Wednesday, May 2, 2012

My Life Story: Textbooks and Tubs


College was fantastic.

The minute I walked onto campus my world shifted entirely. Here was the freedom and liberation, excitement and stimulation, responsibility of self I had craved for so much of my early life. My professors were like guides into this new world of ideas, influencing me to challenge everything I had previously known. They were the first people in my life to introduce sparks of liberal-leaning suggestions and I trusted their intelligence.

Some of my favorite professors were women. Strong women, smart women, women who would fix their children breakfast and head out the door with them, everyone to their proper campus. I took a History of Civ class from a woman who laughed at some of the culturally-bound stereotypes I had never even questioned before. I fell in love with  my biology teacher, her white lab coat always draped over her broad shoulders, teaching me about the basics of my natural world. And my Brit Lit professor couldn't have been more different from the women I knew, she talked about the complicated aspects to human nature--jealously, seduction, joy, pain--as if there was no one looking over her shoulder, judging her actions.

I was so hungry for all of it, I ingested like I'd been starving my entire life.

During my first winter semester Page's husband Vance got a job in San Fransisco. They had just built a home at the mouth of Slate Canyon, a few miles south of our house. Page had also just given birth to their third child, Olivia who looked just like a little bird with bright orange fluff on her head. Vance had to move immediately, leaving them with not a lot of time to sell the house or find a new one in the Bay Area. The decision was made that Vance would move to San Fransisco and find a suitable house for his family while Page stayed in Utah trying to sell. It worried me to think of my sister, alone in her big copper-trimmed house with three little children for an undetermined amount of time, so I offered to move in with her.

Page had graduated from BYU with a degree in nursing. She married young, nineteen years old, went to college and worked. In my extended family I didn't have a lot of examples of women who sought out education. There was a definite path: meet a boy in high school, wait for him while he finished his church mission, marry him, have babies right away. There was nothing wrong, certainly, with this lifestyle choice. I loved watching my aunts and uncles with their families, bright offspring running all over their happy homes, I just didn't have the foresight to see all the available options until my sister showed me.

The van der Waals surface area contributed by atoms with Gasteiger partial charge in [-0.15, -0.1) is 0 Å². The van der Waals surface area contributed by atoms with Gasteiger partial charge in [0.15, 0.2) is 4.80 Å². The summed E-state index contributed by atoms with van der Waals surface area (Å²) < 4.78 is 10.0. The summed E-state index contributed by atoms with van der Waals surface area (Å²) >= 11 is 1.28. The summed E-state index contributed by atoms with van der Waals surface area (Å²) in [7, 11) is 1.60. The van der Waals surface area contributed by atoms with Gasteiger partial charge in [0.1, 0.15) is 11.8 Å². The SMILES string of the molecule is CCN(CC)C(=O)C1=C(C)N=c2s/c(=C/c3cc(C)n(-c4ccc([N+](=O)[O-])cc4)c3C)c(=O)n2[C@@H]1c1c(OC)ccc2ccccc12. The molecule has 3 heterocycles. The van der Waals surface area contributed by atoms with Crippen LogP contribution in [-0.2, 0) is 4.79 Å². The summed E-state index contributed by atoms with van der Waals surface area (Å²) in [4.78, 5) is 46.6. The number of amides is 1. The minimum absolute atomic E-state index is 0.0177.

My own mother had started college--BYU and then the University of Utah--but put it on hold to have a family, she returned to it some time during my elementary school years and suspended it again when her life couldn't afford her the time. And something about that made me sad for her, I could see how much she loved being mentally challenged and I remember it made me feel safe--like my presence in her life wasn't holding her back from her pursuits. My mother showed me, that even for a brief moment motherhood and education could be a tandem experiment.

Why not?

Why not? Because I had somehow bought into the idea that college was just a vehicle for marriage. Every class at the start of every semester I'd look around the room and speculate which boy I could see myself marrying. And if I were to find this husband of mine, and he wanted to start a family right away, I had no problem dropping all of it for this domestic life. As much as I loved learning, I couldn't shake that deeply held belief about myself: the younger I got married, the more valid I was as a woman.

But Page, with her unapologetic style of living, her audacity to trailblaze wouldn't allow me to think so little. She encouraged me to be serious about my education. We'd stay up late at night in her room studying and writing. Sometimes I'd get so stressed about a test I couldn't sleep and I'd vomit all night long. But even in those horrible nights I embraced the excitement that finally, after feeling so angry all the time, I was doing something that really mattered to me. Everything I read, wrote and felt from Humanities to World Religion made me feel passionate and important.